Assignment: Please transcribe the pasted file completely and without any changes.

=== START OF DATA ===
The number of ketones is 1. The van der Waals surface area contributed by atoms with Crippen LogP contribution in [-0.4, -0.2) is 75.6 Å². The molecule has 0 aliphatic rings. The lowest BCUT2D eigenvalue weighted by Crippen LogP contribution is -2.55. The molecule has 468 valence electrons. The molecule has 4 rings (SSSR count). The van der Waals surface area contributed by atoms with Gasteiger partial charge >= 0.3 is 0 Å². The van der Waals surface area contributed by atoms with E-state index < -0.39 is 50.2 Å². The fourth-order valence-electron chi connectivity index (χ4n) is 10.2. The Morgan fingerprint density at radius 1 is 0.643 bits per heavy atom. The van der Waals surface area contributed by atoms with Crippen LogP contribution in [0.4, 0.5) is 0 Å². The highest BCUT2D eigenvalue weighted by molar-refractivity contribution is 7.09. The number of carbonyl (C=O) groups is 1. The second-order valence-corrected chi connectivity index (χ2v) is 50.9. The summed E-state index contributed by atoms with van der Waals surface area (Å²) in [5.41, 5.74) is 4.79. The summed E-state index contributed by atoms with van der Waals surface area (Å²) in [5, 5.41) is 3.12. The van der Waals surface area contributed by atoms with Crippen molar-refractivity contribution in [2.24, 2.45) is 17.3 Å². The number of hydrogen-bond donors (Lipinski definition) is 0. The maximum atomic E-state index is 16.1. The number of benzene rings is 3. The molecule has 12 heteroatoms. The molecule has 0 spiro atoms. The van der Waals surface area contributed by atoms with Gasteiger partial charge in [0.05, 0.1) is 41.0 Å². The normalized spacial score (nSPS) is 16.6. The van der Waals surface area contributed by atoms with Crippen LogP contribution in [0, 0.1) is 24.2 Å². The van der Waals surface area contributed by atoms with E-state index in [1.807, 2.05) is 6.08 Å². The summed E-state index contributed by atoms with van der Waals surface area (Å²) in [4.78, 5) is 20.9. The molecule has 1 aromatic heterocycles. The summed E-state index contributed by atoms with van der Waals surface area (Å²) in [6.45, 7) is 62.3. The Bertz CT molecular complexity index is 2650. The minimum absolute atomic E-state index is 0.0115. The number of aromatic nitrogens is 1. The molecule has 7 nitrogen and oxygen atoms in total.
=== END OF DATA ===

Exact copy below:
The number of ketones is 1. The van der Waals surface area contributed by atoms with Crippen LogP contribution in [-0.4, -0.2) is 75.6 Å². The molecule has 0 aliphatic rings. The lowest BCUT2D eigenvalue weighted by Crippen LogP contribution is -2.55. The molecule has 468 valence electrons. The molecule has 4 rings (SSSR count). The van der Waals surface area contributed by atoms with Gasteiger partial charge >= 0.3 is 0 Å². The van der Waals surface area contributed by atoms with E-state index < -0.39 is 50.2 Å². The fourth-order valence-electron chi connectivity index (χ4n) is 10.2. The Morgan fingerprint density at radius 1 is 0.643 bits per heavy atom. The van der Waals surface area contributed by atoms with Crippen LogP contribution in [0.4, 0.5) is 0 Å². The highest BCUT2D eigenvalue weighted by molar-refractivity contribution is 7.09. The number of carbonyl (C=O) groups is 1. The second-order valence-corrected chi connectivity index (χ2v) is 50.9. The summed E-state index contributed by atoms with van der Waals surface area (Å²) in [5.41, 5.74) is 4.79. The summed E-state index contributed by atoms with van der Waals surface area (Å²) in [5, 5.41) is 3.12. The van der Waals surface area contributed by atoms with Crippen molar-refractivity contribution in [2.24, 2.45) is 17.3 Å². The number of hydrogen-bond donors (Lipinski definition) is 0. The maximum atomic E-state index is 16.1. The number of benzene rings is 3. The molecule has 12 heteroatoms. The molecule has 0 spiro atoms. The van der Waals surface area contributed by atoms with Gasteiger partial charge in [0.05, 0.1) is 41.0 Å². The normalized spacial score (nSPS) is 16.6. The van der Waals surface area contributed by atoms with Crippen LogP contribution in [0, 0.1) is 24.2 Å². The van der Waals surface area contributed by atoms with E-state index in [1.807, 2.05) is 6.08 Å². The summed E-state index contributed by atoms with van der Waals surface area (Å²) in [4.78, 5) is 20.9. The molecule has 1 aromatic heterocycles. The summed E-state index contributed by atoms with van der Waals surface area (Å²) in [6.45, 7) is 62.3. The Bertz CT molecular complexity index is 2650. The minimum absolute atomic E-state index is 0.0115. The number of aromatic nitrogens is 1. The molecule has 7 nitrogen and oxygen atoms in total.